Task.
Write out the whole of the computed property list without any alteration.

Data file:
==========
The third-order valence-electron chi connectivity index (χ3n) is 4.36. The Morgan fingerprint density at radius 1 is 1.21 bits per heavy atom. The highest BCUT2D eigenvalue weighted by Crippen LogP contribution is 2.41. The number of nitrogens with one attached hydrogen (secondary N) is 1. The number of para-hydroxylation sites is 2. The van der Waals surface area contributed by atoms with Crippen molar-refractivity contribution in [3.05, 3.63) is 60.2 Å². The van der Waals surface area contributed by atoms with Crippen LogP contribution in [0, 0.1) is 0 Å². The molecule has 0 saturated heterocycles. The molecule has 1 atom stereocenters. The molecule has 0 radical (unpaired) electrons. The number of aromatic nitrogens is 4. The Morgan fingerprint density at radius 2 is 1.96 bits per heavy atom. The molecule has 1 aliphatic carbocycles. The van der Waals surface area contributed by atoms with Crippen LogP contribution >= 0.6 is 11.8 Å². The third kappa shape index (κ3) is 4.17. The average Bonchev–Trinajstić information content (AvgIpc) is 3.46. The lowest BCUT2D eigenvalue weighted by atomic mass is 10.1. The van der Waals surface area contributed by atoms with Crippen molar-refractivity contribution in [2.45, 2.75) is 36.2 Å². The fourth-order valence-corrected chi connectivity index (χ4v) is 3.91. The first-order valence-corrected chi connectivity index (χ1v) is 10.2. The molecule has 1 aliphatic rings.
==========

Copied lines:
The third-order valence-electron chi connectivity index (χ3n) is 4.36. The Morgan fingerprint density at radius 1 is 1.21 bits per heavy atom. The highest BCUT2D eigenvalue weighted by Crippen LogP contribution is 2.41. The number of nitrogens with one attached hydrogen (secondary N) is 1. The number of para-hydroxylation sites is 2. The van der Waals surface area contributed by atoms with Crippen molar-refractivity contribution in [3.05, 3.63) is 60.2 Å². The van der Waals surface area contributed by atoms with Crippen LogP contribution in [0, 0.1) is 0 Å². The molecule has 0 saturated heterocycles. The molecule has 1 atom stereocenters. The molecule has 0 radical (unpaired) electrons. The number of aromatic nitrogens is 4. The Morgan fingerprint density at radius 2 is 1.96 bits per heavy atom. The molecule has 1 aliphatic carbocycles. The van der Waals surface area contributed by atoms with Crippen LogP contribution >= 0.6 is 11.8 Å². The third kappa shape index (κ3) is 4.17. The average Bonchev–Trinajstić information content (AvgIpc) is 3.46. The lowest BCUT2D eigenvalue weighted by atomic mass is 10.1. The van der Waals surface area contributed by atoms with Crippen molar-refractivity contribution in [2.45, 2.75) is 36.2 Å². The fourth-order valence-corrected chi connectivity index (χ4v) is 3.91. The first-order valence-corrected chi connectivity index (χ1v) is 10.2. The molecule has 1 aliphatic rings.